Wednesday, February 3, 2010
Chinese Military Modernisation and Stability in the Western Pacific
Here's the link to an article on Chinese military modernisation and its impact on the stbility of the Western Pacific.
The study has been done by Marcus Hellyer of the Centre for Defence and Strategic Studies, Australian Defence College. The study cites my article on Chinese military strategy to say that beijing will use anti-access strategies to deter or defeat the US in case of a Taiwan Straits crisis. The conclusions are interesting and might come back to bite them (Austrlia) in the future.
The study concludes to suggest that the growing Chinese military might "is not a cause for concern for a number of reasons. On balance, the conclusions it draws are that China is modernising its armed forces, developing peacefully, and behaving in the manner of a responsible global citizen. Further, it finds that China’s immediate neighbours in this region, with the exception of Taiwan, do not
regard China as a military threat. They have not, for example, undertaken balancing or containment activities, or significantly increased their own military spending."
I am not sure if the conclusions are valid entirely. I disagree on the point that there has been no balancing or containment activities in Asia. Have we forgotten about the "Quad" and the military exercises that followed among India, US, Austrlia and Japan? I also don't believe that India-US nuclear agreement had no strategic undercurrents, to say. Besides improving India-US relationship to a qualitatively higher level, the nuclear agreement had a clear strategic imperative.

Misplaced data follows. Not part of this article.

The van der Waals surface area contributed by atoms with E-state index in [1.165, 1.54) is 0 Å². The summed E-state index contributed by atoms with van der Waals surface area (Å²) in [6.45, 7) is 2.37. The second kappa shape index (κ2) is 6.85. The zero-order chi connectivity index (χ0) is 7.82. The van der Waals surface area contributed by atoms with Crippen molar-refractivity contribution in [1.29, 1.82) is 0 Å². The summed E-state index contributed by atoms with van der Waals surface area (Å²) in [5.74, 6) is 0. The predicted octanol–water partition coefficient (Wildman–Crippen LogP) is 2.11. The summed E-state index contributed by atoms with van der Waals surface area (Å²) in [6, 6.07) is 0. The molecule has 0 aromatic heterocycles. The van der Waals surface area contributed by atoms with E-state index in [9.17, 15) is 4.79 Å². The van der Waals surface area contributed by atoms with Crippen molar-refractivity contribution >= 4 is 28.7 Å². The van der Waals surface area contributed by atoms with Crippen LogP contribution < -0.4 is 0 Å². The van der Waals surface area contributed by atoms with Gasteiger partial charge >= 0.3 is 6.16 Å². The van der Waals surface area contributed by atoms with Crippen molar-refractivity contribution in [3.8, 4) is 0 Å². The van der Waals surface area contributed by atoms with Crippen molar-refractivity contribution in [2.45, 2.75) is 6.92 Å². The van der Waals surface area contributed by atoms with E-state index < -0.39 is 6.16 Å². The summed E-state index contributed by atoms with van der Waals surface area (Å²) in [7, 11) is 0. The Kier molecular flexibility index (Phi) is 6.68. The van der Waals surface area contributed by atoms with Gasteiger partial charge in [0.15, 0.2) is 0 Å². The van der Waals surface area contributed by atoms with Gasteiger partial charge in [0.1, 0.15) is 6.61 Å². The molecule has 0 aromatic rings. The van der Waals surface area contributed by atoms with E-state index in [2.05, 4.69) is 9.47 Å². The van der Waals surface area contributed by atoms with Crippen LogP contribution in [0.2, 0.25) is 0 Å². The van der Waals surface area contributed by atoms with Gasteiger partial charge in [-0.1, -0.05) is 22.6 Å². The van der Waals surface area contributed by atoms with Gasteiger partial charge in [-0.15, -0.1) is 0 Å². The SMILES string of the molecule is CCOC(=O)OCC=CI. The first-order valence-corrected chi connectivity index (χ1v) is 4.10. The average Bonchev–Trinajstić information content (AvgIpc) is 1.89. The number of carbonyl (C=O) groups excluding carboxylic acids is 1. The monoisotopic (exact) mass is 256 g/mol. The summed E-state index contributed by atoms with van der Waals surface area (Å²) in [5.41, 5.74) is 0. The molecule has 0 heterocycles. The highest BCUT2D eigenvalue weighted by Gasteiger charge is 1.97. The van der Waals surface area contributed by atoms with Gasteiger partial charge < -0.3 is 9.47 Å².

So, let us not dilute the importance of these initiatives altogether and say all is well in Asia. In fact, while much of the Chinese neighbourhood has adopted a "wait-and-awatch" approach to China's rise, there is increasing apprehension whether the rise of China will lead to a period of Chinese hegemony. The most recent outburst has been in the Australian defence white paper that said that the "pace, scope and structure” of such modernisation can trigger concern among the Asian neighbours unless China undertakes some serious confidence building measures among these neighbours." If the region and the rest of the world are to believe that China seeks a harmonious environment for its development and that its rise is peaceful, it has to do lot more in its actions than just verbal statements. Its attitude towards sveral of its neighbours, including Russia, India and Japan, are not particularly reassuring.